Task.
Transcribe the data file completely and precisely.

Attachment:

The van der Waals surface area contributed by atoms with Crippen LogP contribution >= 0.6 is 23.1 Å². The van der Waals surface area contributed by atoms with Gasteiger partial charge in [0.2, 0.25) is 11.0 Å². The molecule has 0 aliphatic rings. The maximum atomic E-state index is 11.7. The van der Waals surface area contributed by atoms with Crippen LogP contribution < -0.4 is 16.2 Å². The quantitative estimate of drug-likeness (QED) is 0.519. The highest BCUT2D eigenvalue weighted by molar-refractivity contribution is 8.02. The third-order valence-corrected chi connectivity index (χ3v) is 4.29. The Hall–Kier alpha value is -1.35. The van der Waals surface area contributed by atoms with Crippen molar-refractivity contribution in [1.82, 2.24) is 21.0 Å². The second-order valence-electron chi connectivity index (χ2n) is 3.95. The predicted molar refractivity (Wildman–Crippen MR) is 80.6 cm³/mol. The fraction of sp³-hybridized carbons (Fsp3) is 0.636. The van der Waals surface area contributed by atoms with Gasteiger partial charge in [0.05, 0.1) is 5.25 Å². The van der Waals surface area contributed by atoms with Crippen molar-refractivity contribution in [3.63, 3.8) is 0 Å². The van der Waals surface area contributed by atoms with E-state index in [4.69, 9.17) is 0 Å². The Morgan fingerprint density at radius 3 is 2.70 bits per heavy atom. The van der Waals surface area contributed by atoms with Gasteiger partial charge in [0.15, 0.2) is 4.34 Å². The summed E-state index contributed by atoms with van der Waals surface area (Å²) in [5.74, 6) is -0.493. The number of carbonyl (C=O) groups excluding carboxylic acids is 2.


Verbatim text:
The van der Waals surface area contributed by atoms with Crippen LogP contribution >= 0.6 is 23.1 Å². The van der Waals surface area contributed by atoms with Gasteiger partial charge in [0.2, 0.25) is 11.0 Å². The molecule has 0 aliphatic rings. The maximum atomic E-state index is 11.7. The van der Waals surface area contributed by atoms with Crippen LogP contribution < -0.4 is 16.2 Å². The quantitative estimate of drug-likeness (QED) is 0.519. The highest BCUT2D eigenvalue weighted by molar-refractivity contribution is 8.02. The third-order valence-corrected chi connectivity index (χ3v) is 4.29. The Hall–Kier alpha value is -1.35. The van der Waals surface area contributed by atoms with Crippen molar-refractivity contribution in [1.82, 2.24) is 21.0 Å². The second-order valence-electron chi connectivity index (χ2n) is 3.95. The predicted molar refractivity (Wildman–Crippen MR) is 80.6 cm³/mol. The fraction of sp³-hybridized carbons (Fsp3) is 0.636. The van der Waals surface area contributed by atoms with Gasteiger partial charge in [0.05, 0.1) is 5.25 Å². The van der Waals surface area contributed by atoms with Crippen molar-refractivity contribution in [3.63, 3.8) is 0 Å². The van der Waals surface area contributed by atoms with E-state index in [4.69, 9.17) is 0 Å². The Morgan fingerprint density at radius 3 is 2.70 bits per heavy atom. The van der Waals surface area contributed by atoms with Gasteiger partial charge in [0.15, 0.2) is 4.34 Å². The summed E-state index contributed by atoms with van der Waals surface area (Å²) in [5.74, 6) is -0.493. The number of carbonyl (C=O) groups excluding carboxylic acids is 2.